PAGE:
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Lawyers do not have much of a reputation for fostering trust. We insist that ordinary people get everything down on paper, thereby sowing seeds of discord and suspicion; we then figure out ways to weasel out of what look like clear directives, thriving on the very discord we have sown. Perhaps there is some significance in the fact that although the word "trust" figures prominently in some standard legal specialties, one of them is antitrust, a subject in which "trust" can take on sinister connotations.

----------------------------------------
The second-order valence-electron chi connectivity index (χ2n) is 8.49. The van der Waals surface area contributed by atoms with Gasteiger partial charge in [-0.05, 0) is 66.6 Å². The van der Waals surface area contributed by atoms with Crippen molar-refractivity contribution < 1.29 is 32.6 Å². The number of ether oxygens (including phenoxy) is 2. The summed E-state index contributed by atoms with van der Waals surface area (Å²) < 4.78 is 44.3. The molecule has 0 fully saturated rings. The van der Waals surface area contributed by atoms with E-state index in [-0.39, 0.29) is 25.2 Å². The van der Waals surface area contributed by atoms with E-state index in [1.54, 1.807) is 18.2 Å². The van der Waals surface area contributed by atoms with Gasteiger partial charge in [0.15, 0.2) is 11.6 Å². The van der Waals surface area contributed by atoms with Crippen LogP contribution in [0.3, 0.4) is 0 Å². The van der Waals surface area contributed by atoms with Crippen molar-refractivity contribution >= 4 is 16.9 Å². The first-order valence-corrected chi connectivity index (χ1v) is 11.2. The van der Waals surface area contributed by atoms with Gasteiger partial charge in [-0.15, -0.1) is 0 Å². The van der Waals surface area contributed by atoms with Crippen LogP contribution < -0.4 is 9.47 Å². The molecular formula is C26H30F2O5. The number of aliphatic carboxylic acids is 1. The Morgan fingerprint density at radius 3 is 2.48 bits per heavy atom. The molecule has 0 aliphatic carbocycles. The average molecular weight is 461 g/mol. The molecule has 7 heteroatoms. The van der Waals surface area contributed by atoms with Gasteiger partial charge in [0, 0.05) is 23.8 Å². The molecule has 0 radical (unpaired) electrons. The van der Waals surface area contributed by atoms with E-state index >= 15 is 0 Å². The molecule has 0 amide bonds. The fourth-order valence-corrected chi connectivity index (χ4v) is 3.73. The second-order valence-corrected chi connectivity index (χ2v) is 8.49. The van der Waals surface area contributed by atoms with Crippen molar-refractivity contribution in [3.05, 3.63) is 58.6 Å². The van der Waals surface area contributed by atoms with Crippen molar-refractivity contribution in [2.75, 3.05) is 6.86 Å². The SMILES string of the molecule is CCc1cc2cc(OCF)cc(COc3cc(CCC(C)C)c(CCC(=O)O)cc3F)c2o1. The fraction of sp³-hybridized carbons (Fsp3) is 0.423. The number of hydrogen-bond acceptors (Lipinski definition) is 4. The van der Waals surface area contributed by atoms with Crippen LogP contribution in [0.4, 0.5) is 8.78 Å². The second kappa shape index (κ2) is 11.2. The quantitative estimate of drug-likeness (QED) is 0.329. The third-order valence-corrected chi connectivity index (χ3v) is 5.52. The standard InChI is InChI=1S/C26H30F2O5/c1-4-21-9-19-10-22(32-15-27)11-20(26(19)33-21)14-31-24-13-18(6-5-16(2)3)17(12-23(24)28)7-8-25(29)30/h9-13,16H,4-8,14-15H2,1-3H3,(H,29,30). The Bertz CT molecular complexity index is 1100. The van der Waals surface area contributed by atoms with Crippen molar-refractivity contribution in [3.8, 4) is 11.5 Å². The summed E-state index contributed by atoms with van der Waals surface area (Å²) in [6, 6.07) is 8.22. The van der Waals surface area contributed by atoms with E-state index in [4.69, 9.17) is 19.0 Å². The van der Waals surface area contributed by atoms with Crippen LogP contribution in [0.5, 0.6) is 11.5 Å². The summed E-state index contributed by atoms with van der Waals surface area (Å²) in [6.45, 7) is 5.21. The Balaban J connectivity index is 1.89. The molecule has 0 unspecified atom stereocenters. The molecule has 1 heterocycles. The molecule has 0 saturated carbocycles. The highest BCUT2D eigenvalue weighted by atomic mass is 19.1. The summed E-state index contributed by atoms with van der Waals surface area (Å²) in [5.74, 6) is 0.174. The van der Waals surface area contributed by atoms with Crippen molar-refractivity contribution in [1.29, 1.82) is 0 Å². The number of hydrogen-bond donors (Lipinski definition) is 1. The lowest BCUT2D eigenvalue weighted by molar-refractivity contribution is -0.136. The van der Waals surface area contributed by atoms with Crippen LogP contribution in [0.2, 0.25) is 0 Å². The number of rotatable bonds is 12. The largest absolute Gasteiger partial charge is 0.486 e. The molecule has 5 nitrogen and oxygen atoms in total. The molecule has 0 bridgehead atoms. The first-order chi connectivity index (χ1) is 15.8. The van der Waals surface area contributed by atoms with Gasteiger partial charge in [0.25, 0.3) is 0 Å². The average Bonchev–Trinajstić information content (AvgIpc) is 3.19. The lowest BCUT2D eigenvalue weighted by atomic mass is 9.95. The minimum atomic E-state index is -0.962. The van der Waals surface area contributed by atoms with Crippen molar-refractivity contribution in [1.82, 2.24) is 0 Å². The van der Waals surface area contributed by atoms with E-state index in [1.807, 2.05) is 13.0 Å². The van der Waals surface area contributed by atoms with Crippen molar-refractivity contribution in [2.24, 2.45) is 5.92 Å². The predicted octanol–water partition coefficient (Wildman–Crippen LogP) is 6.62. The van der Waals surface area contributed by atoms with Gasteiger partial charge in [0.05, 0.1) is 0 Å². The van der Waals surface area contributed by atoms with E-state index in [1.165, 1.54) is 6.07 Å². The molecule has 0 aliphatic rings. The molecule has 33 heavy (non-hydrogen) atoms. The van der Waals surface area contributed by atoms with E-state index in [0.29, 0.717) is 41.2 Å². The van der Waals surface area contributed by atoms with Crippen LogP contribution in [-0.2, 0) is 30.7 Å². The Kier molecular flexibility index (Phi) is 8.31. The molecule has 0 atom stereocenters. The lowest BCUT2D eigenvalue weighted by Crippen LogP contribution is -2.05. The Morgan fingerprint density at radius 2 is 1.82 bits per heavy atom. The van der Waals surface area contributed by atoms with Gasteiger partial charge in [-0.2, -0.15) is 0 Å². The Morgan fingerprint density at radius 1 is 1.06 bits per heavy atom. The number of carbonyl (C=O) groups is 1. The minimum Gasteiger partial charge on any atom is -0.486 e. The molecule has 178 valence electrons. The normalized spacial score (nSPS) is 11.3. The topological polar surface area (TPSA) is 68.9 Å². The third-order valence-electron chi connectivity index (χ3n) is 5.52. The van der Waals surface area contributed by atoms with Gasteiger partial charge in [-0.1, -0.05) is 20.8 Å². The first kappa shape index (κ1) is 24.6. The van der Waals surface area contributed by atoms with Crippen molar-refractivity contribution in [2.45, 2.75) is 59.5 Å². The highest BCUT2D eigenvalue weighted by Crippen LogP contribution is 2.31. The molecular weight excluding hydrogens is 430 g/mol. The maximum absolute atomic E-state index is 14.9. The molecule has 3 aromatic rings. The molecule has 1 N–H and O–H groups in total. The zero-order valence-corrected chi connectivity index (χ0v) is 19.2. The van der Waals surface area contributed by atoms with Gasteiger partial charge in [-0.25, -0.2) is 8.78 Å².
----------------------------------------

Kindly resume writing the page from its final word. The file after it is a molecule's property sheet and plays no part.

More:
Nevertheless, even lawyers recognize that trust is a subject of enormous importance in modem world affairs. In fact, we like to think that law has a role in creating the preconditions for trust in a more general sense. Like everyone else, we have watched for decades as the residents of Israel and Northern Ireland have torn one another apart, to some degree vindicating lawyers' fond view that trust depends on staying within the ambit of law. Of course, in the last year, it has been humbling to see these same feuding parties take astonishing steps toward cooperation—slow, difficult, tentative, and dangerous steps—with little or no help from the law. This should make people in the legal profession ask: What has allowed these erstwhile enemies to reach out to each other? How stable is their trusting behavior, and what might undermine the very fragile trust that makes these steps possible? What might turn their lands into battlegrounds again, where trust and cooperation are seemingly beyond the grasp of human actors?

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